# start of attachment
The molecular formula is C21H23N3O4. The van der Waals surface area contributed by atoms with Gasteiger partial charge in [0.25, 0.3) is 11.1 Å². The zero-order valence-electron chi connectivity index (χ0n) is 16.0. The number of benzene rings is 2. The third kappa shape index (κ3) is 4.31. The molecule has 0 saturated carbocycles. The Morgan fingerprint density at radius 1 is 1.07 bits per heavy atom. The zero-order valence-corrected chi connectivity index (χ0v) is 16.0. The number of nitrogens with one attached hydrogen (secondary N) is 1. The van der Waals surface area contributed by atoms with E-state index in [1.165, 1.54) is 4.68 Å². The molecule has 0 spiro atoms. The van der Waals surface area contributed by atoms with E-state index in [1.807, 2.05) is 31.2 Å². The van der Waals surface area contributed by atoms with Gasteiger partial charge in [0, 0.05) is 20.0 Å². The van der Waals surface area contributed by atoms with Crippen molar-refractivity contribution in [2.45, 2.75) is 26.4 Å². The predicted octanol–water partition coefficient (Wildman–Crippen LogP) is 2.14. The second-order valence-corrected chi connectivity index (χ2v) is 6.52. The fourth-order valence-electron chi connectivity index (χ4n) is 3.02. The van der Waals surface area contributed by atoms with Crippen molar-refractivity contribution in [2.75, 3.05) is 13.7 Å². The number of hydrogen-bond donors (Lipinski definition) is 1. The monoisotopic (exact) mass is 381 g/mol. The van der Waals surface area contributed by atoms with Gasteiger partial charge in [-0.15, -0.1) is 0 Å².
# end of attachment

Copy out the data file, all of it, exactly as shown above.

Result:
The molecular formula is C21H23N3O4. The van der Waals surface area contributed by atoms with Gasteiger partial charge in [0.25, 0.3) is 11.1 Å². The zero-order valence-electron chi connectivity index (χ0n) is 16.0. The number of benzene rings is 2. The third kappa shape index (κ3) is 4.31. The molecule has 0 saturated carbocycles. The Morgan fingerprint density at radius 1 is 1.07 bits per heavy atom. The zero-order valence-corrected chi connectivity index (χ0v) is 16.0. The number of nitrogens with one attached hydrogen (secondary N) is 1. The van der Waals surface area contributed by atoms with E-state index in [1.165, 1.54) is 4.68 Å². The molecule has 0 spiro atoms. The van der Waals surface area contributed by atoms with E-state index in [1.807, 2.05) is 31.2 Å². The van der Waals surface area contributed by atoms with Gasteiger partial charge in [0, 0.05) is 20.0 Å². The van der Waals surface area contributed by atoms with Crippen molar-refractivity contribution in [2.45, 2.75) is 26.4 Å². The predicted octanol–water partition coefficient (Wildman–Crippen LogP) is 2.14. The second-order valence-corrected chi connectivity index (χ2v) is 6.52. The fourth-order valence-electron chi connectivity index (χ4n) is 3.02. The van der Waals surface area contributed by atoms with Crippen molar-refractivity contribution in [2.75, 3.05) is 13.7 Å². The number of hydrogen-bond donors (Lipinski definition) is 1. The monoisotopic (exact) mass is 381 g/mol. The van der Waals surface area contributed by atoms with Gasteiger partial charge in [-0.15, -0.1) is 0 Å².